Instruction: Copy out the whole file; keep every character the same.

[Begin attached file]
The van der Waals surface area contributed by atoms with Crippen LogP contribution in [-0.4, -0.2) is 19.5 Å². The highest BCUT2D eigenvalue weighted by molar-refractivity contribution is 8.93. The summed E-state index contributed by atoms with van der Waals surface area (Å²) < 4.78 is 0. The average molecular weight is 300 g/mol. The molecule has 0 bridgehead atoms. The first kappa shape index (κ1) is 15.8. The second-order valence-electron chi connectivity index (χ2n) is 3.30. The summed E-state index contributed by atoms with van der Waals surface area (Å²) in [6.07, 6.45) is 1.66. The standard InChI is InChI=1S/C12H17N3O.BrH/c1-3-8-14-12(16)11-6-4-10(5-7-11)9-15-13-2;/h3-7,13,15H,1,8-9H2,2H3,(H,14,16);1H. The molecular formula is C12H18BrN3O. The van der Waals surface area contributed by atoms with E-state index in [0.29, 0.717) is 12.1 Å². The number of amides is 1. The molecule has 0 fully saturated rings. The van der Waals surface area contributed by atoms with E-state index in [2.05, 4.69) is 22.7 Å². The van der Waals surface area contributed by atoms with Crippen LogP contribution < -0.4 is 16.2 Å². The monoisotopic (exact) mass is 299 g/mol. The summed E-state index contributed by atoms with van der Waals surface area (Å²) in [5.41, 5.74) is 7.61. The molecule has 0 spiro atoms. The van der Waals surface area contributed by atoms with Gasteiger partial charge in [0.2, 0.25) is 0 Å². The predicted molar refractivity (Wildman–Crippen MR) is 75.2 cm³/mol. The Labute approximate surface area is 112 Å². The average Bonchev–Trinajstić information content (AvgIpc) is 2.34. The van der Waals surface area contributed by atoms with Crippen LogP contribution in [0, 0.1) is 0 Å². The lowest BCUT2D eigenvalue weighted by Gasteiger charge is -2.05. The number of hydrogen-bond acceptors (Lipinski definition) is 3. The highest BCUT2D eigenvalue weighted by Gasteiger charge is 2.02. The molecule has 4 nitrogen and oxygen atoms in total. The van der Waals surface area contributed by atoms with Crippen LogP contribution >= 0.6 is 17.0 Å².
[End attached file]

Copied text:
The van der Waals surface area contributed by atoms with Crippen LogP contribution in [-0.4, -0.2) is 19.5 Å². The highest BCUT2D eigenvalue weighted by molar-refractivity contribution is 8.93. The summed E-state index contributed by atoms with van der Waals surface area (Å²) < 4.78 is 0. The average molecular weight is 300 g/mol. The molecule has 0 bridgehead atoms. The first kappa shape index (κ1) is 15.8. The second-order valence-electron chi connectivity index (χ2n) is 3.30. The summed E-state index contributed by atoms with van der Waals surface area (Å²) in [6.07, 6.45) is 1.66. The standard InChI is InChI=1S/C12H17N3O.BrH/c1-3-8-14-12(16)11-6-4-10(5-7-11)9-15-13-2;/h3-7,13,15H,1,8-9H2,2H3,(H,14,16);1H. The molecular formula is C12H18BrN3O. The van der Waals surface area contributed by atoms with E-state index in [0.29, 0.717) is 12.1 Å². The number of amides is 1. The molecule has 0 fully saturated rings. The van der Waals surface area contributed by atoms with E-state index in [2.05, 4.69) is 22.7 Å². The van der Waals surface area contributed by atoms with Crippen LogP contribution < -0.4 is 16.2 Å². The monoisotopic (exact) mass is 299 g/mol. The summed E-state index contributed by atoms with van der Waals surface area (Å²) in [5.41, 5.74) is 7.61. The molecule has 0 spiro atoms. The van der Waals surface area contributed by atoms with Gasteiger partial charge in [0.2, 0.25) is 0 Å². The predicted molar refractivity (Wildman–Crippen MR) is 75.2 cm³/mol. The Labute approximate surface area is 112 Å². The average Bonchev–Trinajstić information content (AvgIpc) is 2.34. The van der Waals surface area contributed by atoms with Crippen LogP contribution in [0, 0.1) is 0 Å². The lowest BCUT2D eigenvalue weighted by Gasteiger charge is -2.05. The number of hydrogen-bond acceptors (Lipinski definition) is 3. The highest BCUT2D eigenvalue weighted by Gasteiger charge is 2.02. The molecule has 4 nitrogen and oxygen atoms in total. The van der Waals surface area contributed by atoms with Crippen LogP contribution >= 0.6 is 17.0 Å².